(image must NOT be mounted!)

Note: this will only work if the image is of a single partition, if it's a whole block device with mutiple partitions see above answer...

5
  • Just a note: for multiple partitions, use losetup --find --partscan xxx.img to setup the image file as a loop device. then run lsblk to find the loop device's partitions. Oct 8 '18 at 3:38
  • It looks like it dosen't work for ISO image that contains operating system. After resize system dosen't boot.
    – S.R
    Feb 7 '19 at 10:36
  • @S.R Linux operating system?
    – Rolf
    Feb 10 '19 at 10:09
  • 2
    This is a very nice answer, but resize2fs are only for extN type partitions. Other types of partitions will require other tools.
    – Rolf
    Feb 10 '19 at 10:14
  • -M = "Shrink the file system to minimize its size as much as possible, given the files stored in the file system." Finally found how to do this!
    – endolith
    Jan 17 at 0:30
7

I originally posted the same answer here, on StackExchange Ask Ubuntu. I re-propose the same answer here, it can be useful.

The key information was the use of the command truncate. Following the full solution in order to not lose the answer.

A preliminary step consists in cloning the SD card in your PC:

  1. use lsblk to see which devices are available and if their partitions are mounted

  2. unmount all partitions of the device you want to copy on your pc. For example:

     umount /dev/sdc1
     umount /dev/sdc2
    
  3. create a copy of the whole sd card with all the partitions unmounted

     dd if=/dev/sdc of=/path/to/file/myimage.img
    

Shrinking images on Linux

Context of the problem:

Having a myimage.img bigger then the hardware support (if it is smaller there should be no problem; however, using the same strategy, you can better fit the image in the hardware support).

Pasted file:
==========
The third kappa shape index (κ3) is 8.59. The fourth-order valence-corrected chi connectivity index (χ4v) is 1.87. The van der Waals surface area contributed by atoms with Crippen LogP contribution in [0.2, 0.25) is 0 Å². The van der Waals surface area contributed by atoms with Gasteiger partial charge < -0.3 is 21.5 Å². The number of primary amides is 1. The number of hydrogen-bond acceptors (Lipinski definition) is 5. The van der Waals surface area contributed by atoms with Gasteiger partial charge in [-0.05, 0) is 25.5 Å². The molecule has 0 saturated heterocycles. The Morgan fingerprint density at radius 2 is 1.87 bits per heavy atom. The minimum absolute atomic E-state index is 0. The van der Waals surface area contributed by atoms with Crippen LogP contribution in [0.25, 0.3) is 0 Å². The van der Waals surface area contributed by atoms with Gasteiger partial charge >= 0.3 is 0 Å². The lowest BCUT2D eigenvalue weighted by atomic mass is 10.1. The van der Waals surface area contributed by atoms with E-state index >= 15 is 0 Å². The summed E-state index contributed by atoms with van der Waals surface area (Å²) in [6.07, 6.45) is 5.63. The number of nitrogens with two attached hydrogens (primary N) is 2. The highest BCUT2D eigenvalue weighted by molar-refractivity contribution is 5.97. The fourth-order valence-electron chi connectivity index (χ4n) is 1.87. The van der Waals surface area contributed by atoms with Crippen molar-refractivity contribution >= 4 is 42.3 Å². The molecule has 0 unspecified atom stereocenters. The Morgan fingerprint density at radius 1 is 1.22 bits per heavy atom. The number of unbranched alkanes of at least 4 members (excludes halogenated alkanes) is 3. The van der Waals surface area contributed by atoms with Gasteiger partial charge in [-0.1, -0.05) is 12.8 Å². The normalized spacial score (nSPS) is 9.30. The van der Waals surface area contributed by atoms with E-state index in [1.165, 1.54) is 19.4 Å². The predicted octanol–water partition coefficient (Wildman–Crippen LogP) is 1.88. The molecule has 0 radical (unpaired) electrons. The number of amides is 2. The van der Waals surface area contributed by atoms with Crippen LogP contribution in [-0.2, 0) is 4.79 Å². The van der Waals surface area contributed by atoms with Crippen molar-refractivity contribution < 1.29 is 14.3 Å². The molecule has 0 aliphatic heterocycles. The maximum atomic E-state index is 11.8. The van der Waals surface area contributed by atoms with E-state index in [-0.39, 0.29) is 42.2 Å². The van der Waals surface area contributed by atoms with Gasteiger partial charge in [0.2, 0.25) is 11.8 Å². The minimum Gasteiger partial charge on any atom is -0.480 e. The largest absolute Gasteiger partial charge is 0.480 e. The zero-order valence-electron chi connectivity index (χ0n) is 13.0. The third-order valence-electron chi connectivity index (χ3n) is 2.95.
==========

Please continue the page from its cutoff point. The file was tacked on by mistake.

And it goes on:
The secret is to use standard Linux tools and instruments: GParted, fdisk and truncate.

Requirements:

  • A Linux PC
  • The .img you want to shrink (myimage.img in this example)

Creating loopback device:

GParted is an application typically used to manage partition tables and filesystems. In order to shrink the image, GParted is going to be used along the first part of the answer.

GParted operates on devices, not simple files like images. This is why we first need to create a device for the image. We do this using the loopback-functionality of Linux.

Let's enable enable the loopback:

sudo modprobe loop

Let's request a new (free) loopback device:

sudo losetup -f

The command returns the path to a free loopback device:

/dev/loop0

Let's create a device of the image:

sudo losetup /dev/loop0 myimage.img

The device /dev/loop0 represents myimage.img. We want to access the partitions that are on the image, so we need to ask the kernel to load those too:

sudo partprobe /dev/loop0

This should give us the device /dev/loop0p1, which represents the first partition in myimage.img. We do not need this device directly, but GParted requires it.

Resize partition using GParted:

Let's load the new device using GParted:

sudo gparted /dev/loop0

When the GParted application opens, it should appear a window similar to the following:

screenshot

Now notice a few things:

  • There is one partition.
  • The partition allocates the entire disk/device/image.
  • The partition is filled partly.

We want to resize this partition so that is fits its content, but not more than that.

Select the partition and click Resize/Move. A window similar to the following will pop up:

screenshot of dialog

Drag the right bar to the left as much as possible.

Note that sometimes GParted will need a few MB extra to place some filesystem-related data. You can press the up-arrow at the New size-box a few times to do so. For example, I pressed it 10 times (=10MiB) for FAT32 to work. For NTFS you might not need to at all.

Finally press Resize/Move. You will return to the GParted window. This time it will look similar to the following:

unallocated space on right